Reviewer’s End: Batman

Future’s End keeps going! I’m just finishing off reviews for all the copies DC sent me for week 2 – I’ll be looking at every single issue released by the company this month, as each of their books heads five years into the future for a gimmick month.

Last book of week 2, for me? Batman.

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Batman’s future isn’t looking particularly bright – after smashing up his body for five years, he’s basically completely broken. An awesomely bearded Alfred spends his time pumping Bruce full of drugs and locking him into increasingly elaborate and mechanical Batman suits just to keep his boss in one piece. It’s a premise that’s been seen before, but perhaps never to quite this degree of complete collapse? Fawkes has a really interesting fatalistic approach to the character and premise of Batman, and that’s really what keeps this issue surging along, much like the protagonist himself.

Essentially a heist story of sorts, the issue follows Batman as he pushes through successive levels of Lex Luthor’s security system in an attempt to go liberate ‘something’ from inside the vault. What that something is becomes clear at the end, and leaves the issue in an unexpected – but canny – position. Nothing will ever come from the final page, but it does seem like a really ‘Batman’ ideal. Fawkes, it has to be said, has really considered what the mindset of the character would be in a futuristic no-win situation such as the one he starts the issue in, and builds to the final page in a really clever manner.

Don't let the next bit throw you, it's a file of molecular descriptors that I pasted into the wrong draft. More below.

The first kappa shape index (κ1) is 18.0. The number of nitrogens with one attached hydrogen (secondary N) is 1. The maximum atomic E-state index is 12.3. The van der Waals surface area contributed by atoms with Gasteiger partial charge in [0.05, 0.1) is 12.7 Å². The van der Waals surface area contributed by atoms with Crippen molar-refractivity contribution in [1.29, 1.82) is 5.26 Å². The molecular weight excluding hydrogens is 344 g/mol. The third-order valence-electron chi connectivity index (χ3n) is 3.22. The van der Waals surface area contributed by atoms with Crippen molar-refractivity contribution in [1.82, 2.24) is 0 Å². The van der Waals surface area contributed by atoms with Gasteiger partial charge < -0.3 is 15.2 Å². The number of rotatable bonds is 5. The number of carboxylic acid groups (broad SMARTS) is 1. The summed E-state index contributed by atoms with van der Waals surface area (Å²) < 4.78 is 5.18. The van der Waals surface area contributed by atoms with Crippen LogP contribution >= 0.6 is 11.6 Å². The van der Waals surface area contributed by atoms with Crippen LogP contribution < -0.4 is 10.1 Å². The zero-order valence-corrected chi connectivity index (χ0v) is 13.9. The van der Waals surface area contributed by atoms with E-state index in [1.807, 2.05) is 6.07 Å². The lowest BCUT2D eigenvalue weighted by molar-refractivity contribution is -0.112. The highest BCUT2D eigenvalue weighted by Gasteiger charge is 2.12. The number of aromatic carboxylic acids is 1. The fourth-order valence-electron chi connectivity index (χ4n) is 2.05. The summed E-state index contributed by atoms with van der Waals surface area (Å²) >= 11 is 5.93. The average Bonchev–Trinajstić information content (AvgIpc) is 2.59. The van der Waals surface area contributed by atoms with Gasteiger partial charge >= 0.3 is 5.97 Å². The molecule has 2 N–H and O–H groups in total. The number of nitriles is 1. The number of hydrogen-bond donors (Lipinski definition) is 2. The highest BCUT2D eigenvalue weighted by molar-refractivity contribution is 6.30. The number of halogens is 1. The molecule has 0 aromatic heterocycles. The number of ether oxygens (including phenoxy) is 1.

The cleverness of the issue (Fawkes did the Riddler issue last year too, didn’t he? That was great as well) is matched by much-needed levity. Luthor, being Luthor, has pre-recorded himself as the security system – and so taunts the unseen invader at each new level of the vault, whittling down who might be breaking in until coming to the final conclusion – yeah, you’re Batman. That running joke really lifts the tone of the story, and helps the sagging middle section from ‘just’ becoming a series of explosions and escapes.

Artist Aco has a style quite similar to someone like Alex Maleev, where you see each cut and bruise on every character’s face. That makes his art a good fit for the tone of this story, and he quickly hits a synergy with Fawkes and manages a tone vastly different from the one established by the regular Snyder/Capullo creative team. This feels like a faded, wrinkled version of Capullo’s Bruce Wayne, wrecked and tired, and Fco Plascencia does a wonderful job in changing style. As one of the only members of the typical creative team to be hands-on with the issue (the letters come from the team of Dezi Sienty and Carlos M. Mangual – Sienty has worked on Batman before but I BELIEVE the typical letterer is Taylor Esposito?), Plascencia has to handle the complete shift in style brought by Fawkes/Aco – as won’t be a surprise to anybody who read Zero Year, Plascencia absolutely nails it.

Not bothering to offer outside context, but instead shutting us into a small-world and forcing us to view things through Batman, the issue is the most successful of the month thus far. It’s got a focus and intent that the other books have struggled to bring, and Fawkes mercifully knows how to contain a whole, satisfying story within the page count.

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